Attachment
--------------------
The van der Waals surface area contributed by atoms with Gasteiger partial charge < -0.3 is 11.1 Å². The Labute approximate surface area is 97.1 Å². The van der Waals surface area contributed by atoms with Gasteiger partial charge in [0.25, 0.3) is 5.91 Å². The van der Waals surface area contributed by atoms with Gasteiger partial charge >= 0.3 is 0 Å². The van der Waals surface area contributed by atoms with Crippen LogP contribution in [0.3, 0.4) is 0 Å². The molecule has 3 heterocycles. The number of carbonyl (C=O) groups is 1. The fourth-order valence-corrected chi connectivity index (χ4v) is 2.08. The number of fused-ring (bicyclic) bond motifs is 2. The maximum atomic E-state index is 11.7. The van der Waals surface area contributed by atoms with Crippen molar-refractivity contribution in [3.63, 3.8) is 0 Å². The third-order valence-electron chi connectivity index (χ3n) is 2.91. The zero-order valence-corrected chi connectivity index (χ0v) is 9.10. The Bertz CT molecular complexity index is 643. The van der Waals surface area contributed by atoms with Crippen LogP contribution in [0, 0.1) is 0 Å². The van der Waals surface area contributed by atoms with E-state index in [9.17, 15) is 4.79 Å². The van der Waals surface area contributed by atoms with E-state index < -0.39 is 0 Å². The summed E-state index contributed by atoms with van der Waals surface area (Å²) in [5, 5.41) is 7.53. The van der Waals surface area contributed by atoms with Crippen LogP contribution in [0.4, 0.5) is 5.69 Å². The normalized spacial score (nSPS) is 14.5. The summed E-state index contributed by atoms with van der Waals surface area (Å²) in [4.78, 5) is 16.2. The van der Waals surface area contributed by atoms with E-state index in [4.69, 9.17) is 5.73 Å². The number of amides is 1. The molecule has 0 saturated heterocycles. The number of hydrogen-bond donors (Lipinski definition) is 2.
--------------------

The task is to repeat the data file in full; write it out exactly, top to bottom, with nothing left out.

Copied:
The van der Waals surface area contributed by atoms with Gasteiger partial charge < -0.3 is 11.1 Å². The Labute approximate surface area is 97.1 Å². The van der Waals surface area contributed by atoms with Gasteiger partial charge in [0.25, 0.3) is 5.91 Å². The van der Waals surface area contributed by atoms with Gasteiger partial charge >= 0.3 is 0 Å². The van der Waals surface area contributed by atoms with Crippen LogP contribution in [0.3, 0.4) is 0 Å². The molecule has 3 heterocycles. The number of carbonyl (C=O) groups is 1. The fourth-order valence-corrected chi connectivity index (χ4v) is 2.08. The number of fused-ring (bicyclic) bond motifs is 2. The maximum atomic E-state index is 11.7. The van der Waals surface area contributed by atoms with Crippen molar-refractivity contribution in [3.63, 3.8) is 0 Å². The third-order valence-electron chi connectivity index (χ3n) is 2.91. The zero-order valence-corrected chi connectivity index (χ0v) is 9.10. The Bertz CT molecular complexity index is 643. The van der Waals surface area contributed by atoms with Crippen LogP contribution in [0, 0.1) is 0 Å². The van der Waals surface area contributed by atoms with E-state index in [9.17, 15) is 4.79 Å². The van der Waals surface area contributed by atoms with E-state index < -0.39 is 0 Å². The summed E-state index contributed by atoms with van der Waals surface area (Å²) in [5, 5.41) is 7.53. The van der Waals surface area contributed by atoms with Crippen LogP contribution in [0.4, 0.5) is 5.69 Å². The normalized spacial score (nSPS) is 14.5. The summed E-state index contributed by atoms with van der Waals surface area (Å²) in [4.78, 5) is 16.2. The van der Waals surface area contributed by atoms with E-state index in [4.69, 9.17) is 5.73 Å². The number of amides is 1. The molecule has 0 saturated heterocycles. The number of hydrogen-bond donors (Lipinski definition) is 2.